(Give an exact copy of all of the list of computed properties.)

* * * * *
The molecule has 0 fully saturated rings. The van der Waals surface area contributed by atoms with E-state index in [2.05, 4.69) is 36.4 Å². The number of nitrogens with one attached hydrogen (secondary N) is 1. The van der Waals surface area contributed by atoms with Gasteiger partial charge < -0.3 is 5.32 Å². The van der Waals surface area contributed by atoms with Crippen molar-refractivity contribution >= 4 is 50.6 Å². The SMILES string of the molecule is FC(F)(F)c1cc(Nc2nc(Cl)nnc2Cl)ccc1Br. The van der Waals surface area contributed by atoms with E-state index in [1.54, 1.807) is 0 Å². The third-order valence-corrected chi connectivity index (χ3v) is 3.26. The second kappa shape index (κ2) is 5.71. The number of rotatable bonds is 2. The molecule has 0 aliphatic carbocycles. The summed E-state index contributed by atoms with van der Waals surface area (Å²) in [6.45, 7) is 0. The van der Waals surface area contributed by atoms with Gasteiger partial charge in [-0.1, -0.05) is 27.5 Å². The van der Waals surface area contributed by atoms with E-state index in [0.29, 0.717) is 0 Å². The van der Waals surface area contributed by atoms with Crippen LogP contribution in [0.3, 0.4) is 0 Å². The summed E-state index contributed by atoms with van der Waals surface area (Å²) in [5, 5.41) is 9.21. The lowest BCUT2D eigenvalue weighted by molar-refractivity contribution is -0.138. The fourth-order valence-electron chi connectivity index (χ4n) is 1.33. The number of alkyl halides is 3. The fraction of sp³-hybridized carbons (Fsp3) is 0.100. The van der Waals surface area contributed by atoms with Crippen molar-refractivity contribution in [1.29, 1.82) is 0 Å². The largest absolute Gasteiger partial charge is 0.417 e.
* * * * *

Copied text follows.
The molecule has 0 fully saturated rings. The van der Waals surface area contributed by atoms with E-state index in [2.05, 4.69) is 36.4 Å². The number of nitrogens with one attached hydrogen (secondary N) is 1. The van der Waals surface area contributed by atoms with Gasteiger partial charge < -0.3 is 5.32 Å². The van der Waals surface area contributed by atoms with Crippen molar-refractivity contribution >= 4 is 50.6 Å². The SMILES string of the molecule is FC(F)(F)c1cc(Nc2nc(Cl)nnc2Cl)ccc1Br. The van der Waals surface area contributed by atoms with E-state index in [1.54, 1.807) is 0 Å². The third-order valence-corrected chi connectivity index (χ3v) is 3.26. The second kappa shape index (κ2) is 5.71. The number of rotatable bonds is 2. The molecule has 0 aliphatic carbocycles. The summed E-state index contributed by atoms with van der Waals surface area (Å²) in [6.45, 7) is 0. The van der Waals surface area contributed by atoms with Gasteiger partial charge in [-0.1, -0.05) is 27.5 Å². The van der Waals surface area contributed by atoms with E-state index in [0.29, 0.717) is 0 Å². The van der Waals surface area contributed by atoms with Crippen LogP contribution in [0.3, 0.4) is 0 Å². The summed E-state index contributed by atoms with van der Waals surface area (Å²) in [5, 5.41) is 9.21. The lowest BCUT2D eigenvalue weighted by molar-refractivity contribution is -0.138. The fourth-order valence-electron chi connectivity index (χ4n) is 1.33. The number of alkyl halides is 3. The fraction of sp³-hybridized carbons (Fsp3) is 0.100. The van der Waals surface area contributed by atoms with Crippen molar-refractivity contribution in [1.29, 1.82) is 0 Å². The largest absolute Gasteiger partial charge is 0.417 e.